A new survey by the American Institute of Architects (AIA) finds that a large majority of Americans (83 percent) consider public buildings—schools, libraries, community centers, and parks—part of their community’s infrastructure. And, 94 percent of those surveyed say that having well-maintained public buildings are important to the future of their community.

In a key finding for policy makers, 83 percent of survey respondents agreed that investment in these public buildings is just as important as investment in roads and bridges. The survey also found that seven in 10 Americans want their public buildings renovated, and almost three-quarters of Americans consider public schools in good condition a “must have” in the communities in which they live.

These are some of the major findings of the first-ever AIA survey of American attitudes toward essential community buildings. The survey results, conducted by The Harris Poll, were made public today at the AIA Build America Summit.

“The survey findings are a clarion call to policy makers at all levels of government that Americans not only want safe roads and bridges, but also desire a serious financial commitment to public buildings that mirror and contribute to the communities in which they live,” said AIA President Russell Davidson, FAIA.

“The purpose of the Build America Summit is to expand the infrastructure discussion to include funding to repair, restore, and adapt the essential public buildings that give communities character, said Davidson, who conceived the Summit. Nearly 40 speakers and 350 attendees from design and construction, real-estate, education, development, and government will develop recommendations that will be shared with the incoming Presidential Administration and made available to state and local governments and community leaders.

Major survey findings:

  • More than three in four Americans (78 percent) think their local government should take some financial responsibility for supporting the investment in their public buildings. Just under two-thirds (61 percent) think state government should take some financial responsibility. A majority (53 percent) think that community members should support it, and almost half (46 percent) believe private entities should also invest.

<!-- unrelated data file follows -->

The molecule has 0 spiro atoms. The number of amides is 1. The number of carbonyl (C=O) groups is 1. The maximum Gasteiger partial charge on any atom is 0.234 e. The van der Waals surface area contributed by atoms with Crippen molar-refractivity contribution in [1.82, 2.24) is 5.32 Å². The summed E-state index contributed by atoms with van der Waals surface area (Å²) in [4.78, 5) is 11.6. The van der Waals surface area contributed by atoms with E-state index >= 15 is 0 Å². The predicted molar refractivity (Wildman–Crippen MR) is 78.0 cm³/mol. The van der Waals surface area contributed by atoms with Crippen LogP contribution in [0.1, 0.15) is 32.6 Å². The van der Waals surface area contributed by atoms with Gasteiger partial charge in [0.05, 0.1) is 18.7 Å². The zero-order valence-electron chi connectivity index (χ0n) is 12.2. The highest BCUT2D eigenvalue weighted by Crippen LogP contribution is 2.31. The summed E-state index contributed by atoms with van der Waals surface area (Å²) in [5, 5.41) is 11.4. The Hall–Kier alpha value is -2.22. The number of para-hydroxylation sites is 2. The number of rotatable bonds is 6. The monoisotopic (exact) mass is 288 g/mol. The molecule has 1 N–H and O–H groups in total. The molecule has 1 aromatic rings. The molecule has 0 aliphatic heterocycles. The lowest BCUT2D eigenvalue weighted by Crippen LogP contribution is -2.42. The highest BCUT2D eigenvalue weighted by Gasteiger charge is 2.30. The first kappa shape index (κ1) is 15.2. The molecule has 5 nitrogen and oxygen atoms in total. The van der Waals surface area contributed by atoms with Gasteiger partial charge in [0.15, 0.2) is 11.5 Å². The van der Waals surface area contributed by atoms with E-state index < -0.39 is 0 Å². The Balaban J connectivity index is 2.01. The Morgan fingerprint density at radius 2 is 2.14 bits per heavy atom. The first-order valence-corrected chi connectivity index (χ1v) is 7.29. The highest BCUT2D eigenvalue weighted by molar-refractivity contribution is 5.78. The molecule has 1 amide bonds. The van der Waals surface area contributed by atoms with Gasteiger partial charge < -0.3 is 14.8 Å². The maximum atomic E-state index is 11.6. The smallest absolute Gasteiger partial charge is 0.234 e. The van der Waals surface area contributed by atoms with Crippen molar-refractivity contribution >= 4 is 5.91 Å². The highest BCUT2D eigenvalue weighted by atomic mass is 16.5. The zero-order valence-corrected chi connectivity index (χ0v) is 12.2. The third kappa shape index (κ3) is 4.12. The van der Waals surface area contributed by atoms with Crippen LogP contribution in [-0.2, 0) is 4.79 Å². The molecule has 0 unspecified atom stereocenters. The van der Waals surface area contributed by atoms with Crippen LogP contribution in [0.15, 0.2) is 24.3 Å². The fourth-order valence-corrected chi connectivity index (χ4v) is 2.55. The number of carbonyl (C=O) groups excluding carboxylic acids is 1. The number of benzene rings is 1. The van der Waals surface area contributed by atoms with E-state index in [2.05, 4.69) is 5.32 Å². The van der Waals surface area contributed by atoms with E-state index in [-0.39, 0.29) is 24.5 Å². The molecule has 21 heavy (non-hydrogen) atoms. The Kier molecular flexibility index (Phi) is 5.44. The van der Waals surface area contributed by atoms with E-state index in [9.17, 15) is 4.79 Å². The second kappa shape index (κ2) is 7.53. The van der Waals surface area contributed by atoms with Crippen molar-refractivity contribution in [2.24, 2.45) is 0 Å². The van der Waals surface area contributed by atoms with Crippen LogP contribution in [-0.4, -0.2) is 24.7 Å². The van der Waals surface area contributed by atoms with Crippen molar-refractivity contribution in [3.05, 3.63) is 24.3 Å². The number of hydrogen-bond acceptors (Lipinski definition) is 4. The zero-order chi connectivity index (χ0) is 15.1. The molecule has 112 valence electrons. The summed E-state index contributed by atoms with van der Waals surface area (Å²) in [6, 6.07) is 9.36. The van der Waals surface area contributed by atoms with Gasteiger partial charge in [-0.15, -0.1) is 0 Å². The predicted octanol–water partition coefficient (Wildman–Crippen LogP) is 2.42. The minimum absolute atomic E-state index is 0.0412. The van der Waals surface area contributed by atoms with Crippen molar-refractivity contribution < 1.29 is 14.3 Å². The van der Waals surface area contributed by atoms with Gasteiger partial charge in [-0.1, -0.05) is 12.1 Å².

• A majority of Americans believe that the condition of community buildings can lead to notable benefits, particularly higher property values (60 percent) and improved quality of education (62 percent).
  • Sixty-nine percent of Americans believe schools are one of the most important buildings to receive a consistent level of public funding.
  • On average, Americans feel about one third (34 percent) of public funds budgeted for community features should be allocated to public buildings and/or spaces. Of the remaining, they would allocate 37 percent to transportation and 29 percent to public housing.
  • Significant gender differences exist in attitudes toward public buildings and spaces. For example, women are more inclined than men (44 to 34 percent) to consider public housing options a “must have.” Conversely, older men (44 percent) place the most emphasis on funding transportation.
  • Almost half those surveyed (48 percent) believe public housing (defined as a combination of senior and affordable housing) is one of the most important community features to receive a consistent level of public funding.

“It is clear from the survey that Americans consider investment in community buildings and spaces a priority,” said AIA CEO Robert Ivy, FAIA. “Not only do they believe that that investment would lead to improvements in property value, education, and public safety, but also serve to attract new businesses and enhance their overall quality of life.”

A copy of the survey results can be found here.

This survey was conducted online within the United States by Harris Poll on behalf of The American Institute of Architects from October 12-14, 2016 among 2,108 U.S. adults ages 18 and older. This online survey is not based on a probability sample and therefore no estimate of theoretical sampling error can be calculated. For complete survey methodology, including weighting variables, please contact Michele Russo, senior director, AIA research (michelerusso@aia.org).